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Should You Ask for a Raise Now?

Asking for a raise used to be a fairly touchy subject to begin with. You got nervous just thinking about approaching your superior to broach the subject. You rehearsed the lines in your head, trying to figure out what was just the right mix of forcefulness and modesty, humbleness and conviction that you were well worth the money you would be getting paid if you were given this new requested bump in pay.

Well, you thought the jitters were bad before the economy went into a free fall in 2008, now asking for a raise in certain environments is sort of a big joke, or at the very least, not considered to be the best career move if your business has been adversely affected to the Nth degree by this recession. I know in my day job, I really don’t even think about approaching that subject.

One, because we have a job that is designed around scheduled yearly and sometimes biyearly reviews where our salaries are reviewed and potentially adjusted for things like performance and cost of living adjustments. And two, because we just generally don’t have that kind of environment here, I don’t know why, but most of the people in my work group just generally don’t ask for raises. Maybe it’s that we’re content with what me make or feel that we are already fairly compensated, I don’t know.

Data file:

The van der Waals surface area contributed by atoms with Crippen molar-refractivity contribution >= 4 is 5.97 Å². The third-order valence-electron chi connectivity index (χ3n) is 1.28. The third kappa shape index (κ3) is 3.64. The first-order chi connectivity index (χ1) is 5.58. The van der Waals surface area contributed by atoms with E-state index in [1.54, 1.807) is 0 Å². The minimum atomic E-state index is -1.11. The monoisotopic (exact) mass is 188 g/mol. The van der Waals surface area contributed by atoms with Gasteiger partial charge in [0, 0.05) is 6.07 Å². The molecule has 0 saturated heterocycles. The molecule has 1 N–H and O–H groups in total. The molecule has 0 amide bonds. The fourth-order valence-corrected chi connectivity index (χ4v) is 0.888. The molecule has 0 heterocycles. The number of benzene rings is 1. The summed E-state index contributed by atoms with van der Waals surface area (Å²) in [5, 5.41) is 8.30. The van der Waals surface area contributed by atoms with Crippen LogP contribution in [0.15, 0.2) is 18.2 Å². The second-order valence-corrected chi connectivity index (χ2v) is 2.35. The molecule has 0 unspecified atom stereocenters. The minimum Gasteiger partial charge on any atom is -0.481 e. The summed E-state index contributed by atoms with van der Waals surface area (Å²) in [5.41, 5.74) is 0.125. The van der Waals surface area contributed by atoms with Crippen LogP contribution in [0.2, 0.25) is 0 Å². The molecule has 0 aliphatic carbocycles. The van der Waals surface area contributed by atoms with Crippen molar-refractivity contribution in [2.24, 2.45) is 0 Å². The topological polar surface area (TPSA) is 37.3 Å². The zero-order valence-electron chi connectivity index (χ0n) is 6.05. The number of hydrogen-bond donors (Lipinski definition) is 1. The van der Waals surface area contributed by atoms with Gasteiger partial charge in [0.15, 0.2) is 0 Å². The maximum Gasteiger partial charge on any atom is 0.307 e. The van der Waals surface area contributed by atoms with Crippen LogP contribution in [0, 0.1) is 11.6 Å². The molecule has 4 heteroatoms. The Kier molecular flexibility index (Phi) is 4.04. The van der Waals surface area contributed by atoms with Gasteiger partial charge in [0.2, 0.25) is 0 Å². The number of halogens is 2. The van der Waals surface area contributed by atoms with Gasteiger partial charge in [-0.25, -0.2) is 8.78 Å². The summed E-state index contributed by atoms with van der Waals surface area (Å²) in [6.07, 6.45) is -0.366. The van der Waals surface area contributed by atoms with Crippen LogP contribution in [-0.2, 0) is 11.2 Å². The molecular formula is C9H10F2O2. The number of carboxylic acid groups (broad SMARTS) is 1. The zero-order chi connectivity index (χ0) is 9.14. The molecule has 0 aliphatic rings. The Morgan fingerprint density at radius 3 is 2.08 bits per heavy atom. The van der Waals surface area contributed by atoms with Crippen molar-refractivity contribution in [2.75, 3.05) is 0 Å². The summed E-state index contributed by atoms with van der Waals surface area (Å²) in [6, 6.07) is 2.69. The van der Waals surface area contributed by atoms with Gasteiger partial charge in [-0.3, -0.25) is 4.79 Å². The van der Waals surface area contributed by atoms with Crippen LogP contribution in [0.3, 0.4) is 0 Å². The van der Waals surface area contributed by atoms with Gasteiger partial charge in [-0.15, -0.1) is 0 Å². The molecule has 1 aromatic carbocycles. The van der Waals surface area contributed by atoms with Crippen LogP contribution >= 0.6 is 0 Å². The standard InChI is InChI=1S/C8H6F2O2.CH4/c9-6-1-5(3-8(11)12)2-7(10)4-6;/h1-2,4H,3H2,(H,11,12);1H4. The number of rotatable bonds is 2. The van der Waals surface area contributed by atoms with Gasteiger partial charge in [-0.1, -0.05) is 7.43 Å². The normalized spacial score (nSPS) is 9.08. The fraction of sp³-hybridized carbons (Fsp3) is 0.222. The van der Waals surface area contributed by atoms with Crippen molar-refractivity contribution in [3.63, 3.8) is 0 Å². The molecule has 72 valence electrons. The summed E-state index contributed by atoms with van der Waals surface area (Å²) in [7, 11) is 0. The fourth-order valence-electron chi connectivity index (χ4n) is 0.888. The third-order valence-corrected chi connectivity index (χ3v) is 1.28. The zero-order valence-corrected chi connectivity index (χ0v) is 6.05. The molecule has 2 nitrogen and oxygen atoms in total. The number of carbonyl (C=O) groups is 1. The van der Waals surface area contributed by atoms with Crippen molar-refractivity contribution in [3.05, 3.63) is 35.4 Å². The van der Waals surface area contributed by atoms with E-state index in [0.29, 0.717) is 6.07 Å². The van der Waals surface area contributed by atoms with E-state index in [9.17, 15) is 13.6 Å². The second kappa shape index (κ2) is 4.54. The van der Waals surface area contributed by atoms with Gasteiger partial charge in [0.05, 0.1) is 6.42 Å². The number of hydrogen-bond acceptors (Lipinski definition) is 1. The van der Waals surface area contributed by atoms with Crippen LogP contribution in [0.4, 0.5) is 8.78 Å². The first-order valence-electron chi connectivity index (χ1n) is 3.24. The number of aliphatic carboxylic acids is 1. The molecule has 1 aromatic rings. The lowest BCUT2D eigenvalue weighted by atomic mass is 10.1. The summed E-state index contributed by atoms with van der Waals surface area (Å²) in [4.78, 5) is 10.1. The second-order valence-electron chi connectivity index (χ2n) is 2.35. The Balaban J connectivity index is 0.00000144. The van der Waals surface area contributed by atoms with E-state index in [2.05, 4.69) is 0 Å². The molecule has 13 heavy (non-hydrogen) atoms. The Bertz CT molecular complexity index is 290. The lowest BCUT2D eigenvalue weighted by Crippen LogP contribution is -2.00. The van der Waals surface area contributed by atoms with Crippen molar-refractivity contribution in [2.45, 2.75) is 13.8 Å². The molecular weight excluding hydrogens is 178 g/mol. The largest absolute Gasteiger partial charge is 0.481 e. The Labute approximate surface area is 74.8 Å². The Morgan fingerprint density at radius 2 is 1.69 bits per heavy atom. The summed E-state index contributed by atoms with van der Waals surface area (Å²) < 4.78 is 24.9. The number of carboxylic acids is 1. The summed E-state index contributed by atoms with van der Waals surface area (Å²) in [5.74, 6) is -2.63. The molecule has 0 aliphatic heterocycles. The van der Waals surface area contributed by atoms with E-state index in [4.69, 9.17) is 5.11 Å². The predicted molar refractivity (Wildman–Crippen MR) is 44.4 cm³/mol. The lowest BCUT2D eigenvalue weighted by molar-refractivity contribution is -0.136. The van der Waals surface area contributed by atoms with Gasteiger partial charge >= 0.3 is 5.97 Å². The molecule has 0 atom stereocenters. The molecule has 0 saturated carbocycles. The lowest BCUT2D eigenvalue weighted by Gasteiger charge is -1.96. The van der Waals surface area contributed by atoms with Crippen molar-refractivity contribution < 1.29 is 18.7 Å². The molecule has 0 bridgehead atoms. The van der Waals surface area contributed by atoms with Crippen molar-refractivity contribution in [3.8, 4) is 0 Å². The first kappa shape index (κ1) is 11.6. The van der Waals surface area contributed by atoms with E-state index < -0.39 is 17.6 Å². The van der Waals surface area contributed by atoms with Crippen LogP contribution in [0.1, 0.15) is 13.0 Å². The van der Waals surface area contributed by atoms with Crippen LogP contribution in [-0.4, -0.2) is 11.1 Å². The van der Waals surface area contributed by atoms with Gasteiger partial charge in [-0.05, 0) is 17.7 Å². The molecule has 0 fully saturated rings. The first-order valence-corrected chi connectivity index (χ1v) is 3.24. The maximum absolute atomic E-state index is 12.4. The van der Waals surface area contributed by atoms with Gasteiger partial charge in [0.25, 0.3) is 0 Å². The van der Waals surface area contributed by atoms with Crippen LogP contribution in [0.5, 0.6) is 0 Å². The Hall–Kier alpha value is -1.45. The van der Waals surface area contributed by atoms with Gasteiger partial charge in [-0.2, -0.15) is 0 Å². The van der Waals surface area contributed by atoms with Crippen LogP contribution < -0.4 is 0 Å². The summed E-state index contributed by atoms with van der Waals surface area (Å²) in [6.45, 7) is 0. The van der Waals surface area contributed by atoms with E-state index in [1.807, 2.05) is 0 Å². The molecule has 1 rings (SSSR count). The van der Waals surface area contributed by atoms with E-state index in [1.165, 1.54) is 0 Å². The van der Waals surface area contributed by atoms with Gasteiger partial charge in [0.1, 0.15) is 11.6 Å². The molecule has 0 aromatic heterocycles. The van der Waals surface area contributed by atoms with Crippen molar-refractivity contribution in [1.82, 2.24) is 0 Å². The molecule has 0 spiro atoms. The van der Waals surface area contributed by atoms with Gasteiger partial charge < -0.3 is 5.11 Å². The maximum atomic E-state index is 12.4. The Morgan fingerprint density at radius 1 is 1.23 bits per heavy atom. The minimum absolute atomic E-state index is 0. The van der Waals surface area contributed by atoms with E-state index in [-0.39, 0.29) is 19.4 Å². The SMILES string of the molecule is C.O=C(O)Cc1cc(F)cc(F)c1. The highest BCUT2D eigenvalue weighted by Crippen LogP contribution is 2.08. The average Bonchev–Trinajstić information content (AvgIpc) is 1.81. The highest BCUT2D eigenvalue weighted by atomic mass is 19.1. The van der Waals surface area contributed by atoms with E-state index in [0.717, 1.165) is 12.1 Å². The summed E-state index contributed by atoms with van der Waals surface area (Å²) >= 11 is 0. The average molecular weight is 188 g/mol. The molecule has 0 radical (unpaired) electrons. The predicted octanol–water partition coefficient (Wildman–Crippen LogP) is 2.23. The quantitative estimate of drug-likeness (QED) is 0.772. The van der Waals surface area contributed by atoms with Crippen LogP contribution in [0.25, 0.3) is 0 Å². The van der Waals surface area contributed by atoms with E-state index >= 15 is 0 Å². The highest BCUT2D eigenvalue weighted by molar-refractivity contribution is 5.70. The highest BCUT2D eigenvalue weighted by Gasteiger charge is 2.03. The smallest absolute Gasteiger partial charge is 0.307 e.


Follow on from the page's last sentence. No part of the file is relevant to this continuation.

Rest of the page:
For me personally, I just don’t feel the need to ask for one because I feel that it’s adequate, then again, I have a second line of income to fall back on, and I know that not everyone is like that. But what if your job is the only lifeline of money you have coming in? And what if you have taken on gobs of new job responsibilities in the wake of layoffs of coworkers, downsizing, or generally higher volumes of work? Should you feel justified in asking for more compensation then?

I think that you should, it’s just a matter of how you go about it. You do want to do some research beforehand. Make sure you know what people who are doing jobs similar to yours are making in general. Many companies now don’t make salaries, or at least salary ranges, a huge secret. So, you may have some numbers to start with if you’re looking at asking for a certain amount. Make sure you also know if you are indeed doing more work than coworkers who hold the same title as you and make the same money as you.

You have to have solid rationalization for asking for more money, and this may help your case when you go to the boss woman or man and ask them for it. If you go in prepared, and you know what you want and why you deserve it, then you boost your cahnces of getting that coveted extra pay on every paycheck.

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